A couple years ago, I participated in a career training “fellowship”. One goal of the program was to place freshly-minted academics into industry jobs. Or, in my case, provide a platform for someone already in industry to jump to another job.
One of my most vivid memories from this program came during its second week. Apart from refreshing Fellows’ technical skills, the program also sought to freshen up our interview skills.
That included soft skills.
As I sat down face-to-face with the program director, he asked me to “tell me about yourself.” Then staring at me in the eyes, he asked me what I was looking for. Why I felt I was qualified. The usual questions.
Finally, he asked me to tell him what I considered my greatest weaknesses. Another “standard” interview question.
Until that point, I had rehearsed answers. I was this. I was that. Since I already had had experience being interviewed — and interviewing others, I felt pretty comfortable.
But for some odd reason, as I realized what the Director was asking, I paused.
What are my weaknesses?
It’s not like I hadn’t reflected on this before. In fact, I ponder this question all the time. But it’s different when someone asks you what you’re weak at, in your face.
After a few seconds, I began with a story.
I was one of the first data scientists at my last company. When I joined, there was no data science infrastructure. There wasn’t really even stable engineering infrastructure. But it was clear to me that there had to be some kind of data pipeline specifically for collecting, transforming, and modeling data. Analysts, and even engineers and managers, were cleaning, transforming and modeling data by hand for hours on end.
So I designed and coded up a pipeline. It was a success, and while it wasn’t without its bugs, it literally automated away hundreds of person-hours of labor in the first few months I tossed it into production.
I stayed at that company for over 4 years.
Unbelievably, on the day I left, the system I had built during my first few months there was still online and churning away. It had begun life as a 2-week-long side project. I didn’t think it would last more than year. I thought it’d be replaced with something more scalable, something more maintainable.
What actually happened was, as my system saw more usage, more features were requested of it. “Temporary” patches were applied. It got integrated into other systems. After I had handed it off, my baby had grown into a disfigured blob of undocumented complexity.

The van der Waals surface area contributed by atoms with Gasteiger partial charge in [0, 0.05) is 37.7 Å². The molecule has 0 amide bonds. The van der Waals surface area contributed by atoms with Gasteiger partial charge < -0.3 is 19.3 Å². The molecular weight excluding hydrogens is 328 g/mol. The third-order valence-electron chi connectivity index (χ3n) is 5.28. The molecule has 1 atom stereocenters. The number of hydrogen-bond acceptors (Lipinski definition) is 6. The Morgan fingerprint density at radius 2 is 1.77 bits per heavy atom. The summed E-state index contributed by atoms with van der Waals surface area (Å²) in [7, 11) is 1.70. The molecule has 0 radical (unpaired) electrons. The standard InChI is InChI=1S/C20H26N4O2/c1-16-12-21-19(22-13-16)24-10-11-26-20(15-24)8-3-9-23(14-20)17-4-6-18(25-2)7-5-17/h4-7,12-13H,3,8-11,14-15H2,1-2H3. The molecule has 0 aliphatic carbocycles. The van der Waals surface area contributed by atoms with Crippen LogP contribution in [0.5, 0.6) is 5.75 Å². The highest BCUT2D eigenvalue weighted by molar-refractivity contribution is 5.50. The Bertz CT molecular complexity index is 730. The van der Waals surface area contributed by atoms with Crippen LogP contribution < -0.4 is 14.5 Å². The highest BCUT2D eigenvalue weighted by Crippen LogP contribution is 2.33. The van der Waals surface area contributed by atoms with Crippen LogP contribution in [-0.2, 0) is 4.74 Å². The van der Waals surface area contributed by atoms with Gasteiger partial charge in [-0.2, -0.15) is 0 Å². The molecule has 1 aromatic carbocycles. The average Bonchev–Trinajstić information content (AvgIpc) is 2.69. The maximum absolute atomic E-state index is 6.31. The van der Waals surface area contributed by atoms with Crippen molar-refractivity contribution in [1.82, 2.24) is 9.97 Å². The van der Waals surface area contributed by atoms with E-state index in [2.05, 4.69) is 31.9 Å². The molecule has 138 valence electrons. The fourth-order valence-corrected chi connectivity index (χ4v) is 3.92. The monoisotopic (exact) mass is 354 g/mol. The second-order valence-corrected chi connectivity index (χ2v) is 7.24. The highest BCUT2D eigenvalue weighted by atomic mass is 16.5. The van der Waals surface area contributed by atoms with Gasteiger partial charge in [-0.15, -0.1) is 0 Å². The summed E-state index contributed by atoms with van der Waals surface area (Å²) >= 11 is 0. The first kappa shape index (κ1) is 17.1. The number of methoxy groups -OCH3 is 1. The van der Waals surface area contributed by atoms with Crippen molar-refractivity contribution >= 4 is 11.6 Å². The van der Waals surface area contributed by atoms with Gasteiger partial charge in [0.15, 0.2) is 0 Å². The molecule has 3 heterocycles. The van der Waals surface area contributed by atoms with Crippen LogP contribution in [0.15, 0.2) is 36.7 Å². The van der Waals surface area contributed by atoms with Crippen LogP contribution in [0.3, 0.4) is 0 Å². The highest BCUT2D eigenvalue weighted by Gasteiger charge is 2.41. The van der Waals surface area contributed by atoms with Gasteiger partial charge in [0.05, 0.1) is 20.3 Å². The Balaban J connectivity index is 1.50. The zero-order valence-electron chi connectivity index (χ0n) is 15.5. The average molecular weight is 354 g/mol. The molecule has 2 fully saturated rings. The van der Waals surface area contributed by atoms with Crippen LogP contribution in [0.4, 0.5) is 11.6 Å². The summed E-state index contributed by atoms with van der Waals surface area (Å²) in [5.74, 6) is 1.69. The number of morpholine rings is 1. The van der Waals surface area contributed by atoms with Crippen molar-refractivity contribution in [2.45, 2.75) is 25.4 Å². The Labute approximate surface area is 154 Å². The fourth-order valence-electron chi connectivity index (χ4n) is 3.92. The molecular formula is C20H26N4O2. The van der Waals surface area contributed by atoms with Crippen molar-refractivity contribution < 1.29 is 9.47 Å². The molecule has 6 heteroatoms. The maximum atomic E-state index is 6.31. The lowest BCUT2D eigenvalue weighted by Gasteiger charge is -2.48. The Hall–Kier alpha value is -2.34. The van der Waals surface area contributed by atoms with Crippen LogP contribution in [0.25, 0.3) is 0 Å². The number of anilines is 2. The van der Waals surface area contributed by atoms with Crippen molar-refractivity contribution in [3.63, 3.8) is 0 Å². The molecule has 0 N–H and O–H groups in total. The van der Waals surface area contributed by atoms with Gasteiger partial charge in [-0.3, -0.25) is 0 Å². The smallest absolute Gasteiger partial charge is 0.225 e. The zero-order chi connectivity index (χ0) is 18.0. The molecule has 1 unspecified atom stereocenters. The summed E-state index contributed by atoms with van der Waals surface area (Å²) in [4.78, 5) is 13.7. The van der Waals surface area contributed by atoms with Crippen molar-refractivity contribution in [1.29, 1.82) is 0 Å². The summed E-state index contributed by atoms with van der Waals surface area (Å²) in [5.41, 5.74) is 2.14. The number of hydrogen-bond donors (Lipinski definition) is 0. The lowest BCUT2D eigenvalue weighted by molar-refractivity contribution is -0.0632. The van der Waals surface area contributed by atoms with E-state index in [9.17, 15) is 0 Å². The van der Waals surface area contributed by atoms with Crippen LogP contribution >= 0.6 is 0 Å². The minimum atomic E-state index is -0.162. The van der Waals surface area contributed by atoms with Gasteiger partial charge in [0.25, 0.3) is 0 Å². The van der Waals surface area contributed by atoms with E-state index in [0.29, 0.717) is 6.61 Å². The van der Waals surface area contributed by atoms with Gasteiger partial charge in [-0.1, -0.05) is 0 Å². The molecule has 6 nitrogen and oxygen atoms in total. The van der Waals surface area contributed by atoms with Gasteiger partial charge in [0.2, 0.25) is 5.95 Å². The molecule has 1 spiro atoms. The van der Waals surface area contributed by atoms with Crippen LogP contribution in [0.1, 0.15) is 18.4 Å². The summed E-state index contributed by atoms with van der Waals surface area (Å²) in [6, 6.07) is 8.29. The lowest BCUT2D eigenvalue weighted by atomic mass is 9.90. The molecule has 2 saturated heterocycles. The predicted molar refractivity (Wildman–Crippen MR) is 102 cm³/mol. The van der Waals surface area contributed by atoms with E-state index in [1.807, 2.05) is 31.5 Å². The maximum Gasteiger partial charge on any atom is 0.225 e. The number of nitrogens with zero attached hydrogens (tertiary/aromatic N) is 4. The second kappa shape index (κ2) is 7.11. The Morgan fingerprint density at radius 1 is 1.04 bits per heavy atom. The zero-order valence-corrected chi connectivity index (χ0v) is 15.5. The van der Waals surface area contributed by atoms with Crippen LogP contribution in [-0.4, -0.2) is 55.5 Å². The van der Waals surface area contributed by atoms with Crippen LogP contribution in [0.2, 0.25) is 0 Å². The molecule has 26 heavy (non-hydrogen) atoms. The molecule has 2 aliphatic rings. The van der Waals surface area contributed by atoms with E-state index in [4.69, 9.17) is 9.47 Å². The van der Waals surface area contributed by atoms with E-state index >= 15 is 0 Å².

What did all of this have to do with personal weaknesses?
Well, I have to admit that sometimes I lack awareness. I know in my mind that the smallest actions — and tiniest decisions — over time, add up to the big results (my running life is proof of that). But in the moment, sometimes it’s hard for me to pause and think. For example, I initially designed this system to be very rigid: in the beginning you could only specify one data source, which had to be transformed once, then aggregated once. Results could only be sent to exactly one increasingly gigantic table in one database. This was easy to code up, but it tied my hands a year later as use cases grew and as other key systems came to depend on my system.
Even worse, when it came time for the company’s overall technology to be reviewed and overhauled, I was aghast to find that such rigid ideas from this design years ago had been ingrained in some of my colleagues’ minds. I hadn’t anticipated how my actions and my decisions would influence other peoples’ actions and decisions, across contexts and over time.
Even now, sometimes I have to stop and wonder: Am I conscious of what this line of code will cost, four years from now? Am I conscious how my words and behavior might affect my colleagues, friends, or even strangers I pass by at the supermarket? Am I in control? Or, as my middle school piano teacher would scold me: am I playing on autopilot?
As I’ve matured, my strengths and weaknesses four years ago aren’t the same strengths and weaknesses now. In the past four years, I’ve grown to be more self-aware.
But that awareness has shown me an even greater weakness: the fact that I’m on autopilot too often. I don’t think enough.
After I delivered my story, the Director was quiet. He looked away. “That’s happened to me before too,” he murmured. Then he told me get the next Fellow to mock-interview.
As for whether I actually did asked this question in a real interview, I’m pretty sure I was. I don’t remember exactly which company actually asked this question (it’s such a cliche question now anyway), but I don’t recall answering with this particular answer. After all, this might be my “strongest weakness,” but I have many, many weaknesses to choose from. Those are stories for another time.